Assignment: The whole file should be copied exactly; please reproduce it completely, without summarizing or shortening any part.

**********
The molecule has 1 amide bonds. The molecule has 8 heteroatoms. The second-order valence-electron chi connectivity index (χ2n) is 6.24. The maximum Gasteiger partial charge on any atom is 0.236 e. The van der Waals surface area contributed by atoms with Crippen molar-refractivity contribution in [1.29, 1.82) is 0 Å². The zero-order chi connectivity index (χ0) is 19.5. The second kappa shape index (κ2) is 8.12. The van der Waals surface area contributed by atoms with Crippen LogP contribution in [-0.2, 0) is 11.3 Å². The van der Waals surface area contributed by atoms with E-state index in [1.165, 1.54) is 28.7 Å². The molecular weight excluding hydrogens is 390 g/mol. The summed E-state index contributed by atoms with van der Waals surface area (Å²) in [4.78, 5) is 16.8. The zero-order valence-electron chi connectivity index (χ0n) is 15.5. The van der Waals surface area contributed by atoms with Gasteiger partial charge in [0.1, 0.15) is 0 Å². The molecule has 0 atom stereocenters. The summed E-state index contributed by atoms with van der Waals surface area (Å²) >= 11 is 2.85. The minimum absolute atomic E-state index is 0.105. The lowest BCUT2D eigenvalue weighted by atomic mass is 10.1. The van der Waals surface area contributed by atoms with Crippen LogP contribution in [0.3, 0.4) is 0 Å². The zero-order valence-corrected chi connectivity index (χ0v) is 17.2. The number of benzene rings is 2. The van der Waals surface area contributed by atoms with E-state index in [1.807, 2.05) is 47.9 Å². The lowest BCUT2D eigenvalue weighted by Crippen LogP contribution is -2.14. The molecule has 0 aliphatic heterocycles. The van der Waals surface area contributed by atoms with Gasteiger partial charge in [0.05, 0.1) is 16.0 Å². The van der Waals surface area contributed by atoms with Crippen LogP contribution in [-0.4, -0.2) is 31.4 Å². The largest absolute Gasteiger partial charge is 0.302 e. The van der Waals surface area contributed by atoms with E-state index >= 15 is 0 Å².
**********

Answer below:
The molecule has 1 amide bonds. The molecule has 8 heteroatoms. The second-order valence-electron chi connectivity index (χ2n) is 6.24. The maximum Gasteiger partial charge on any atom is 0.236 e. The van der Waals surface area contributed by atoms with Crippen molar-refractivity contribution in [1.29, 1.82) is 0 Å². The zero-order chi connectivity index (χ0) is 19.5. The second kappa shape index (κ2) is 8.12. The van der Waals surface area contributed by atoms with Crippen LogP contribution in [-0.2, 0) is 11.3 Å². The van der Waals surface area contributed by atoms with E-state index in [1.165, 1.54) is 28.7 Å². The molecular weight excluding hydrogens is 390 g/mol. The summed E-state index contributed by atoms with van der Waals surface area (Å²) in [4.78, 5) is 16.8. The zero-order valence-electron chi connectivity index (χ0n) is 15.5. The van der Waals surface area contributed by atoms with Gasteiger partial charge in [0.1, 0.15) is 0 Å². The molecule has 0 atom stereocenters. The summed E-state index contributed by atoms with van der Waals surface area (Å²) >= 11 is 2.85. The minimum absolute atomic E-state index is 0.105. The lowest BCUT2D eigenvalue weighted by atomic mass is 10.1. The van der Waals surface area contributed by atoms with Crippen LogP contribution in [0.3, 0.4) is 0 Å². The zero-order valence-corrected chi connectivity index (χ0v) is 17.2. The number of benzene rings is 2. The van der Waals surface area contributed by atoms with E-state index in [1.807, 2.05) is 47.9 Å². The lowest BCUT2D eigenvalue weighted by Crippen LogP contribution is -2.14. The molecule has 0 aliphatic heterocycles. The van der Waals surface area contributed by atoms with Gasteiger partial charge in [0.05, 0.1) is 16.0 Å². The van der Waals surface area contributed by atoms with Crippen LogP contribution in [-0.4, -0.2) is 31.4 Å². The largest absolute Gasteiger partial charge is 0.302 e. The van der Waals surface area contributed by atoms with E-state index >= 15 is 0 Å².